First Dromara, established 1713

For some visiting this site, you are on search for your ancestors who hailed from the Dromara area. Our baptismal register dates back to 1762, marriage register to 1799 and Kirk Session Minutes to 1763, but for access to a fuller breadth of historical data, please also consider the Presbyterian Historical Society of Ireland http://www.presbyterianhistoryireland.com

The first Presbyterian Minister in the district of whom there is any record is that of a Scot named Mungo Bennett, who was appointed to preach in Dromara on Christmas Eve, 1658. This, during the Cromwellian Regime, meant that worship was conducted in the Established Parish Church. When the Monarchy was restored in 1660, Presbyterians were driven out of the Parish Churches. Therefore, for more than half a century, Presbyterian worship ceased in the district. Following the Williamite Wars in 1696, Co Antrim and Co Down saw an influx of Scots desiring to settle here.

First Dromara congregation was originally part of Dromore. On 23rd June 1713 the Synod of Ulster made it a separate congregation, annexing to it the townlands of Tullyniskey, Enock, Fedoney, Carnew, Kinallen, Leppock and the upper half of Ballykeel (still townlands referred to today). We cannot find any record, beyond a date stone bearing the date 1735, as to the building of the first thatched Meeting House on Artana Hill, but we do know that the situation of the Meeting House, two miles outside the village of Dromara was to accommodate a petition launched by members from Garvaghy, as at this time, Dromara Congregation also served the faithful Presbyterians of that district until they formed a seceding congregation in the nineteenth century.

 

The first minister of First Dromara Church was the Rev. John Campbell MA, a native of Magherally. He was ordained and installed into the new congregation on 13th December 1715. Like many early ministries’, little is known of Mr. Campbell and his family, but we do know that his work was not in vain as he built the congregation up to around 600 people. We do know when Mr. Campbell’s ministry came to an end, for he died on 3rd June 1724.

Following this, the congregation’s first vacancy, the Rev. John King MA was ordained and installed by the Presbytery of Armagh on 14th December 1726. We know that Mr. King hailed from Dunmurry and studied at Killyleagh Academy and completed his Divinity training at Glasgow University. Having passed his degree, Mr. King was licensed by the Presbytery of St. Andrews (Scotland) and returned to Ireland in 1719. First Dromara Presbyterian Church is proud of her rich evangelical and reformed heritage. This is evident following the subscription controversy of the early 1700s, when at a time when some Ministers were sceptical concerning subscribing to the Westminster Confession of Faith, Mr. King remained faithful to the standards that he had subscribed to at the time of his ordination. The Presbytery of Armagh was split in two in 1743. Non-Subscribing Ministers and congregations remained in the Presbytery of Armagh, whereby the new Subscribing Dromore Presbytery was formed, and included Mr. King. This is the Presbytery the congregation remains apart of.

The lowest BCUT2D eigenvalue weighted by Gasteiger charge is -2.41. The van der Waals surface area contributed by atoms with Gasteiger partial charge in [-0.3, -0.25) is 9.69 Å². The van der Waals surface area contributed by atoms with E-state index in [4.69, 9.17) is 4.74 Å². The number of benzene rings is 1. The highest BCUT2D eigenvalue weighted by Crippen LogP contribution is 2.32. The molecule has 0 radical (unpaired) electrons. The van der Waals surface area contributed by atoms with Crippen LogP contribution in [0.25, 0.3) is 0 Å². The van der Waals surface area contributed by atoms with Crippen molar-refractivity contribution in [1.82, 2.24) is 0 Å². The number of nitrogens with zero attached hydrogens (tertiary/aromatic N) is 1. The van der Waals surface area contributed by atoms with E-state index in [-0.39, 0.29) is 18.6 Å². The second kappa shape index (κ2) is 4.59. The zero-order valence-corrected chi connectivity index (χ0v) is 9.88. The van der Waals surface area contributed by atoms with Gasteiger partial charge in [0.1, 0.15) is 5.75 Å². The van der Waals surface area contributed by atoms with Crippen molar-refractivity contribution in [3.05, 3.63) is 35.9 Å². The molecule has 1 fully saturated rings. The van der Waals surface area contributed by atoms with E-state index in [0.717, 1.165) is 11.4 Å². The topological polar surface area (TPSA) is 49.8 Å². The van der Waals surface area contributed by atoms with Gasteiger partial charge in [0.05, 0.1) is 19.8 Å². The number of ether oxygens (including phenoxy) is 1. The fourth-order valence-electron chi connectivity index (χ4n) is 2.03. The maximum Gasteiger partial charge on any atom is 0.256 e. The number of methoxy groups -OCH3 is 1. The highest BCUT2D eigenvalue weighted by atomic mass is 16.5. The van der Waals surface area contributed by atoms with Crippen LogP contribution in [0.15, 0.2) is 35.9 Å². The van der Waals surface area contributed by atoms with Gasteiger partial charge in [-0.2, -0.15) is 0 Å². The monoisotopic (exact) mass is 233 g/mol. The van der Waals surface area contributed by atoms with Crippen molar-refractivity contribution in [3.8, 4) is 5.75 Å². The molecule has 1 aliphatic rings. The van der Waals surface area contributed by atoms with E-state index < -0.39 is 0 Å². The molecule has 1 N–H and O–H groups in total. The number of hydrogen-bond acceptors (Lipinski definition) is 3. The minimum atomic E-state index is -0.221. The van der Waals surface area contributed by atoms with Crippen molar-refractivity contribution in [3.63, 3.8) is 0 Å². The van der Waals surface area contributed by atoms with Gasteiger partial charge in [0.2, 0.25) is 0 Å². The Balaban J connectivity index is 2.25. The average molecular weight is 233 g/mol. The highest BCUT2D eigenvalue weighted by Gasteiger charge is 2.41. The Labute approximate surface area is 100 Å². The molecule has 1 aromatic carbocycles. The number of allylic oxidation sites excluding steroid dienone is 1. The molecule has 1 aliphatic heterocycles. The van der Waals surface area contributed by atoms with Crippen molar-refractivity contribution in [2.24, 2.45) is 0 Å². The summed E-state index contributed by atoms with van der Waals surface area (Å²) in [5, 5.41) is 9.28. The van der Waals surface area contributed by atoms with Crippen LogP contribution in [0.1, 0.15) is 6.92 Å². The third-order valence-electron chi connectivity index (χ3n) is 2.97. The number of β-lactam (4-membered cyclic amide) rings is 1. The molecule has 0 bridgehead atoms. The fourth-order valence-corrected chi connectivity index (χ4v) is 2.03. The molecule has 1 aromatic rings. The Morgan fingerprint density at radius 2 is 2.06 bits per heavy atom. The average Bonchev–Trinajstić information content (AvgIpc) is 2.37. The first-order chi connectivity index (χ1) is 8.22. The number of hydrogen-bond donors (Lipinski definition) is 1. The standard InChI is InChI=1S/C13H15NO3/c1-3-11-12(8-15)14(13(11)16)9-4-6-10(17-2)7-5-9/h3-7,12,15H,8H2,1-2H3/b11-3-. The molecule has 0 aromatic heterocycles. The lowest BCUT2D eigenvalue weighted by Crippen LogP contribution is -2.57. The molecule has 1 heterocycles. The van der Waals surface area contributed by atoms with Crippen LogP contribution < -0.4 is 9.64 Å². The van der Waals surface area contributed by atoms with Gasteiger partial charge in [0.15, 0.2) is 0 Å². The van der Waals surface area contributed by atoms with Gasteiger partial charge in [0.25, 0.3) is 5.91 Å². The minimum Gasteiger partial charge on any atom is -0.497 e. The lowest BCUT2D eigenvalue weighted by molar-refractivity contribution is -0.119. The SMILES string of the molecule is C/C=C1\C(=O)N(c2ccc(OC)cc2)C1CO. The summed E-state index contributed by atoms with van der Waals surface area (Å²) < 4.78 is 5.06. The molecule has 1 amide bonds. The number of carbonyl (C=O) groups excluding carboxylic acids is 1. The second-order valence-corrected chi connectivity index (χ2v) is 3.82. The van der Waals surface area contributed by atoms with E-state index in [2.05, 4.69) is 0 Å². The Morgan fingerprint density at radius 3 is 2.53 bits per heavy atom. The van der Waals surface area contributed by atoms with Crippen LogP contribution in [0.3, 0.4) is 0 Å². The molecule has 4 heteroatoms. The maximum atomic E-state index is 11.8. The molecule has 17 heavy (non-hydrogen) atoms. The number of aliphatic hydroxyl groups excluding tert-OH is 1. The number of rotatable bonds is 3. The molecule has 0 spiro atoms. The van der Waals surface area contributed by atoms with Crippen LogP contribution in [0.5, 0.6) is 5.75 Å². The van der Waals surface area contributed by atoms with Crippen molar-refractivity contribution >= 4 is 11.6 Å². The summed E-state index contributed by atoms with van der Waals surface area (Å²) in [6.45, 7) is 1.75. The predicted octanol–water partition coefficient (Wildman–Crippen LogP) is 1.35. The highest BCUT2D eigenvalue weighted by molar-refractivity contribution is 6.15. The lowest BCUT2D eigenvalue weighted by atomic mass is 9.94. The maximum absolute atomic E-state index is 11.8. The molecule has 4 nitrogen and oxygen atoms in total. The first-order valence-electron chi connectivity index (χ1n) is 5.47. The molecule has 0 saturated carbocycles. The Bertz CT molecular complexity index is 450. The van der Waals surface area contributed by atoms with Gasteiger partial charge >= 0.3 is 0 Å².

Rev. James Jackson Birch MA

As well as being rightly proud of her evangelical and reformed heritage, First Dromara Presbyterian Church is also proud of her farming and agricultural links to many members throughout the locality through the years. This is celebrated in that, following the ministry of Mr. King, Gilford born farmer, the Rev. James Jackson Birch MA, was ordained to Dromara Presbyterian on 12th August 1764 by the Dromore Presbytery. Although records are not verbose enough to give us many details concerning Mr. Birch’s ministry in Dromara, he was honoured by his colleagues by being elected Moderator of the Synod of Ulster in 1792. This was prior to the formation of the General Assembly in 1840 (hence why Mr. Birch does not appear in lists of former Moderators). Mr. Birch retired from Dromara in 1816 and he died on 10th October 1820.

As one Birch ministry ended, another one began. Interestingly, as the Rev. Birch’s ministry came to an end, he was aided by his grandson, and so seeking a successor was an easy task, as the congregation called the Rev. James Birch Black MA, who was ordained on 30th July 1816. Although held in high regard for his assistance of his grandfather, and quickly called, Mr. Black’s ministry was cut short when the presbytery dissolved his tenure in Dromara for intemperance. Tragically, he died the same year.

Rev. William Craig MA

The Psalmist reminds us, “the entrance of Thy Word, bringeth light”, and the congregation’s continued interest in her reformed and evangelical witness was matched by the congregation’s growing from strength to strength. Dromara is recorded to have been one of the largest congregations with a connection to the Synod of Ulster, with over 1200 people claiming connection. With this being the case, the Minister’s stipend being £80 per year (lucrative for those times) and a predecessor having served as Moderator, it is not surprising that the Dromara Congregation quickly called a new minister. The fifth minister of this historic congregation was installed on 26th December 1823, a native of Co. Antrim, Rev. William Craig MA.